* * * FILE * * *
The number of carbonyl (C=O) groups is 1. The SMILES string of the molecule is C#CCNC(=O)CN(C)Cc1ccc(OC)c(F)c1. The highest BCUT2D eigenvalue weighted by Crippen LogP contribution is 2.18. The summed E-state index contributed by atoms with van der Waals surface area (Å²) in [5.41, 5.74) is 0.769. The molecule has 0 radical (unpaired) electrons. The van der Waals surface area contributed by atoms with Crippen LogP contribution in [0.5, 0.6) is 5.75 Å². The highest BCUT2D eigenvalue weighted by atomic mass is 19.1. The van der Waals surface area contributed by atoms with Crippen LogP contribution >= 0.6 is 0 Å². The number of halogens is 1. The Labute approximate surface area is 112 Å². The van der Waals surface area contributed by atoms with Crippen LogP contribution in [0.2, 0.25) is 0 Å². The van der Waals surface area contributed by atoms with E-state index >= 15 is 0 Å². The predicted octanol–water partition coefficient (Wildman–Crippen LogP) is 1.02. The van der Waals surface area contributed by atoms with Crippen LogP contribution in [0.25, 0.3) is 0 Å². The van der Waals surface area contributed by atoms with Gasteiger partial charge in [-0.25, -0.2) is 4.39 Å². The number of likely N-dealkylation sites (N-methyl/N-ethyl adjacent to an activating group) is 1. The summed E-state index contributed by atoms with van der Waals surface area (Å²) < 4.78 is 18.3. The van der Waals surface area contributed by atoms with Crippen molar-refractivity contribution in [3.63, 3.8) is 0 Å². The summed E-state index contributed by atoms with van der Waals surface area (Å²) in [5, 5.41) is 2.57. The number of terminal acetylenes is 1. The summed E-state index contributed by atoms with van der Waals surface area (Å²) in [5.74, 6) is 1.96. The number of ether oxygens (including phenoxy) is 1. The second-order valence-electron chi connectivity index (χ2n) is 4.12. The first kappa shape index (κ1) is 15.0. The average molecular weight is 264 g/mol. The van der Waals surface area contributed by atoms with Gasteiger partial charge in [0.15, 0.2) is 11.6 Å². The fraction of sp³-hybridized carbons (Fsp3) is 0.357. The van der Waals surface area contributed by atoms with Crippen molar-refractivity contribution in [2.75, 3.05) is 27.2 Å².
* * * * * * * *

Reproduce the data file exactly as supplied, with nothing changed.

The number of carbonyl (C=O) groups is 1. The SMILES string of the molecule is C#CCNC(=O)CN(C)Cc1ccc(OC)c(F)c1. The highest BCUT2D eigenvalue weighted by Crippen LogP contribution is 2.18. The summed E-state index contributed by atoms with van der Waals surface area (Å²) in [5.41, 5.74) is 0.769. The molecule has 0 radical (unpaired) electrons. The van der Waals surface area contributed by atoms with Crippen LogP contribution in [0.5, 0.6) is 5.75 Å². The highest BCUT2D eigenvalue weighted by atomic mass is 19.1. The van der Waals surface area contributed by atoms with Crippen LogP contribution >= 0.6 is 0 Å². The number of halogens is 1. The Labute approximate surface area is 112 Å². The van der Waals surface area contributed by atoms with Crippen LogP contribution in [0.2, 0.25) is 0 Å². The van der Waals surface area contributed by atoms with E-state index >= 15 is 0 Å². The predicted octanol–water partition coefficient (Wildman–Crippen LogP) is 1.02. The van der Waals surface area contributed by atoms with Crippen LogP contribution in [0.25, 0.3) is 0 Å². The van der Waals surface area contributed by atoms with Gasteiger partial charge in [-0.25, -0.2) is 4.39 Å². The number of likely N-dealkylation sites (N-methyl/N-ethyl adjacent to an activating group) is 1. The summed E-state index contributed by atoms with van der Waals surface area (Å²) < 4.78 is 18.3. The van der Waals surface area contributed by atoms with Crippen molar-refractivity contribution in [3.63, 3.8) is 0 Å². The summed E-state index contributed by atoms with van der Waals surface area (Å²) in [5, 5.41) is 2.57. The number of terminal acetylenes is 1. The summed E-state index contributed by atoms with van der Waals surface area (Å²) in [5.74, 6) is 1.96. The number of ether oxygens (including phenoxy) is 1. The second-order valence-electron chi connectivity index (χ2n) is 4.12. The first kappa shape index (κ1) is 15.0. The average molecular weight is 264 g/mol. The van der Waals surface area contributed by atoms with Gasteiger partial charge in [0.15, 0.2) is 11.6 Å². The fraction of sp³-hybridized carbons (Fsp3) is 0.357. The van der Waals surface area contributed by atoms with Crippen molar-refractivity contribution in [2.75, 3.05) is 27.2 Å².